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AGC Urges EPA To Deny California's Request to Enforce Costly, Unsafe Rule Requiring Replacement of Most Heavy Construction Equipment

January 7, 2009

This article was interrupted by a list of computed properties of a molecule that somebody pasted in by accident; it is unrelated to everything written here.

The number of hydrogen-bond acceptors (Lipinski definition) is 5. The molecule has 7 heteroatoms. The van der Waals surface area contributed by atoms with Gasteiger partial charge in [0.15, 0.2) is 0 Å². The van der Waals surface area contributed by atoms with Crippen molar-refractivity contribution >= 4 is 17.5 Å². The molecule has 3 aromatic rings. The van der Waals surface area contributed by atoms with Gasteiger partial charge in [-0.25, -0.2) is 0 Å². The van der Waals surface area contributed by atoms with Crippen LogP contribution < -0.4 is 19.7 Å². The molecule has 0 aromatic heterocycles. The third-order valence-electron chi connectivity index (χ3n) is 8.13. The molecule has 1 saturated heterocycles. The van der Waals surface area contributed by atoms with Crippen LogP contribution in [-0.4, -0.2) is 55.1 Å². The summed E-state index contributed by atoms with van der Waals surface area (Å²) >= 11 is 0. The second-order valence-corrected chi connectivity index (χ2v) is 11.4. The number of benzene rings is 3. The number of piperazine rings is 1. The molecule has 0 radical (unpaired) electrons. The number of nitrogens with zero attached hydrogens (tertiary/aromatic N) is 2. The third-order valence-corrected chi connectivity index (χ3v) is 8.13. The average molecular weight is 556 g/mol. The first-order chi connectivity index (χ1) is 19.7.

Last August, the California Air Resources Board (CARB) asked the U.S. Environmental Protection Agency (EPA) to approve the state's new standards for off-road diesel engine emissions, which would force construction companies in California to replace most of their heavy construction equipment.  In mid-December, AGC asked EPA either to deny that request, or in the alternative, to defer any decision until California considers AGC's formal petition to reopen or repeal the nation's first-ever statewide rule on the exhaust from existing fleets of off-road diesel equipment.  In a concerted effort to influence EPA, AGC chapter staff and members used the AGC Legislative Action Center to tell EPA how their businesses will be impacted if California's emission standards spread nationwide. EPA must review and approve California's standards before the state can legally enforce them; a Clean Air Act process called "granting a waiver of federal preemption."  If EPA grants the state's waiver request, other states would be free to adopt California's new requirements, which apply to all off-road diesel fleets currently in use. On Dec. 19, AGC submitted 180 pages of written comments to EPA on California's request for a waiver.  AGC's letter tells EPA that it is premature to take action on CARB's request, pointing to the new and relevant facts and figures in AGC's petition, as well as pending revisions to the so-called "In-Use Off-Road Diesel-Fueled Fleets Regulation" initiated by CARB on its own accord (more details below).  AGC continues to request that EPA hold public hearings on the waiver proceeding in California to make certain that the state's contractors have a meaningful opportunity to convey their concerns. In its Dec. 19 letter, AGC also maintained that unless and until California makes major changes in its off-road engine emission standards, the off-road rule will continue to violate the Clean Air Act and will not qualify for a waiver. AGC Chapters, Members Take Action More than 150 AGC chapter staff and members used AGC's Legislative Action Center to tell EPA how California's costly and unsafe rule will impact their businesses.  AGC members nationwide expressed concern that the rule will needlessly force California builders to throw away billions of dollars worth of equipment at a time when the volume of construction work in California has fallen by $22 billion below the state's economic forecast and the state's construction industry has lost approximately 120,000 jobs.  The construction industry estimates that the cost of compliance will reach roughly $13 billion in California alone, and even the state has put the cost at $3.4 billion.  If other states across the nation adopt (or "opt-in") to California's requirements, the cost to industry will be many times greater. AGC's Legal Petition Earlier, AGC of America and its two California chapters had formally petitioned CARB to reopen or repeal the off-road engine emission standards, demonstrating that the rule would impose an excessive burden on the state's struggling construction industry.  AGC's 55-page submission, including 9 declarations by individual AGC members, explains that changes in economic, financial and other circumstances compel a careful reexamination of the necessity for, and the technological and economic feasibility of, compliance with the rule.  AGC's petition emphasizes that the economic conditions are far worse than CARB had anticipated and that serious safety issues have surfaced since the agency finalized the rule.  Among other things, the petition notes that deteriorating economic conditions have rendered it impossible for construction contractors to pass along any of the cost of compliance with the rule and financing compliance is proving to be far more difficult than CARB had anticipated.  The petition also points out that for both safety and other reasons, retrofitting equipment is far more difficult and expensive than CARB had anticipated.  While sharing California's commitment to a cleaner environment, AGC maintains that the urgency behind the well-meaning rule is no longer there, as construction work and the consumption of diesel fuel have dropped dramatically, reducing off-road diesel emissions. In early December, CARB independently announced plans to reconsider several of the issues that its standards raise, in light of significant and unforeseen changes in critical technical, economic and environmental conditions.  AGC's petition points out that CARB has already acknowledged (1) that retrofit technology has been slow to develop, (2) that retrofitting equipment is more expensive than CARB had anticipated, and (3) that safety standards have rendered "most if not all of the retrofits required by the off-road regulation . . . impossible to install." To read the rule, AGC's petition, and AGC's comments to EPA regarding California's waiver request go to www.agc.org/carbrule (this Web page will continually be updated with the latest news and information).
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